On September 12, Andrew Finch, the Acting Assistant Attorney General for Antitrust in the U.S. Department of Justice, confirmed the Trump Administration’s commitment to the criminalization of agreements among companies not to “poach” each other’s employees and agreements on employees’ wages, policies advanced significantly during the Obama Administration.

Continue Reading Trump DOJ Confirms Criminal Enforcement against Employee No-Poaching and Wage-Fixing Agreements

Steptoe partners Jonathan B. Sallet, Anthony J. LaRocca & Yves Botteman authored an article titled “Turning The Corner: The Internet Of (Moving) Things” for Competition Policy International. The article explores the intersection between the development of the Internet of Things and competition law, both from a US and a EU perspective. The article is available here.

The European Court of Justice (CoJ) just came back to business with a bang. On September 6, 2017, it delivered its long-awaited judgment in the Intel case. The CoJ refers the case back to the General Court (GC), with the instruction to review the economic arguments put forward by Intel in its defense against the European Commission’s (Commission) findings that its exclusivity rebates were anticompetitive.

The Intel judgment is significant insofar as it marks a major departure with previous case-law, which considered that exclusivity rebates are, by their very nature, anticompetitive. From now on, all rebates, whether exclusive or loyalty-enhancing, must be examined in light of all of the relevant circumstances, including their economic effects. In that respect, it must be ascertained whether the rebates are capable of excluding an as efficient competitor as the dominant company.

Arguably, this new approach is a – probably small – opening for dominant businesses willing to offer exclusivity rebates: under certain circumstances, such rebates might well withstand close antitrust scrutiny.

Click here to read our detailed briefing on the judgment.

As part of its “aggressive agenda” of enforcement and outreach regarding the professional licensing systems that regulate an FTC-estimated 25%-30% of jobs nationally, the Economic Liberty Task Force held a public roundtable on July 27 in Washington, DC. The Task Force, which was launched by Maureen K. Ohlhausen shortly after she took over as Acting Chairman early this year, was created—in part—to identify unnecessary and overbroad occupational licensing and prioritize the roll back of such regulations.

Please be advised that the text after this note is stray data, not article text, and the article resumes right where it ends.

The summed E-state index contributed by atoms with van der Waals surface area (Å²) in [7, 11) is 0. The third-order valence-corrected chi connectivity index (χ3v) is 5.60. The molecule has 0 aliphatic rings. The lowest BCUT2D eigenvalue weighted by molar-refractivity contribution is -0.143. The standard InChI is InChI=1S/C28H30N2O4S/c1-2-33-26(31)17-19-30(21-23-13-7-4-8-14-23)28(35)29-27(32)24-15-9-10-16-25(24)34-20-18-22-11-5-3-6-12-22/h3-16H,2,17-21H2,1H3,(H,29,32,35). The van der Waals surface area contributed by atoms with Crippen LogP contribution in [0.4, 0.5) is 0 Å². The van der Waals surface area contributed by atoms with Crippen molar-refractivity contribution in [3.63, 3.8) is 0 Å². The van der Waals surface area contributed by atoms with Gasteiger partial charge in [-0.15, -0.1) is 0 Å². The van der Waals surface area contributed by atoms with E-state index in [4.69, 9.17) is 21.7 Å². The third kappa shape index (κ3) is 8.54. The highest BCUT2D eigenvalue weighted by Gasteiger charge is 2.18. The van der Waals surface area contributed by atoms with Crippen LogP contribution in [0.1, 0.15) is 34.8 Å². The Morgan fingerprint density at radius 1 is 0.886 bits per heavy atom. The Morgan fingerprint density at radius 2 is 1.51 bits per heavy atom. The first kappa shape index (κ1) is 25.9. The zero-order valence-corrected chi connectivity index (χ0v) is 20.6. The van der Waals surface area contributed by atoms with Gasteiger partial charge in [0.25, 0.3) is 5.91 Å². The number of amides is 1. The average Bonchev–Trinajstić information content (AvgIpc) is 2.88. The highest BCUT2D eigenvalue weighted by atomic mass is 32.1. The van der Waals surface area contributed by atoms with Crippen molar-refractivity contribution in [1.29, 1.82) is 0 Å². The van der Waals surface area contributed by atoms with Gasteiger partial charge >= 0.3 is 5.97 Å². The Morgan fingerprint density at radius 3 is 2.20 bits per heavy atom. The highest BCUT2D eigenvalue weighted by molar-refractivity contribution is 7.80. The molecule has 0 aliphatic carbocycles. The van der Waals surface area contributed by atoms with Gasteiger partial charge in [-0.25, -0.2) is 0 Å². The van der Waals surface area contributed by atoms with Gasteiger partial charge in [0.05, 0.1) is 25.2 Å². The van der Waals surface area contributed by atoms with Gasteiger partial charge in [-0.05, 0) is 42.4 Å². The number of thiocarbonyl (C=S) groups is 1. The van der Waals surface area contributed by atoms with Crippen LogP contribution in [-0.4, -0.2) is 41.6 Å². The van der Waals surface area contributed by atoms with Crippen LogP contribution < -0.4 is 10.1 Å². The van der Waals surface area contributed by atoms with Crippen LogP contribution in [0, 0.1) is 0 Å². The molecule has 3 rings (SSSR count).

Continue Reading FTC’s Economic Liberty Task Force Employs Roundtable on Occupational Licensing Reform

The Steptoe EU Competition team is pleased to invite you to the webinar “Staying Clear of Online Pricing Pitfalls” on September 20, which will provide practical insights on the antitrust pitfalls and risks raised by price restraints imposed on online distributors, including resale price maintenance and minimum advertised prices. To register, please click here.

This webinar is the third in a series of webinars focused on the distribution of goods and services in Europe.  Our first event in May was dedicated to achieving a successful product launch, whilst the second one in June provided an update on online resale restrictions and what suppliers may do with their distributors to protect their brands in the online space.

We hope that you will enjoy the webinar and look forward to hearing from you!



On September 15, Steptoe and Japanese law firm Iwata Godo will conduct a joint antitrust seminar in Tokyo addressing the international management of antitrust risks for Japanese companies.

The speakers (Ken Ewing, Pat Linehan and Jean-Nicolas Maillard from Steptoe and Akira Matsuda and Takaki Sato from Iwata Godo) will provide to the audience an overview of recent enforcement trends in the US, the EU and Japan, with a specific focus on international civil and criminal antitrust litigation strategies.

If you would like to participate in this seminar, we invite you to register ‎through the link in the invitation here.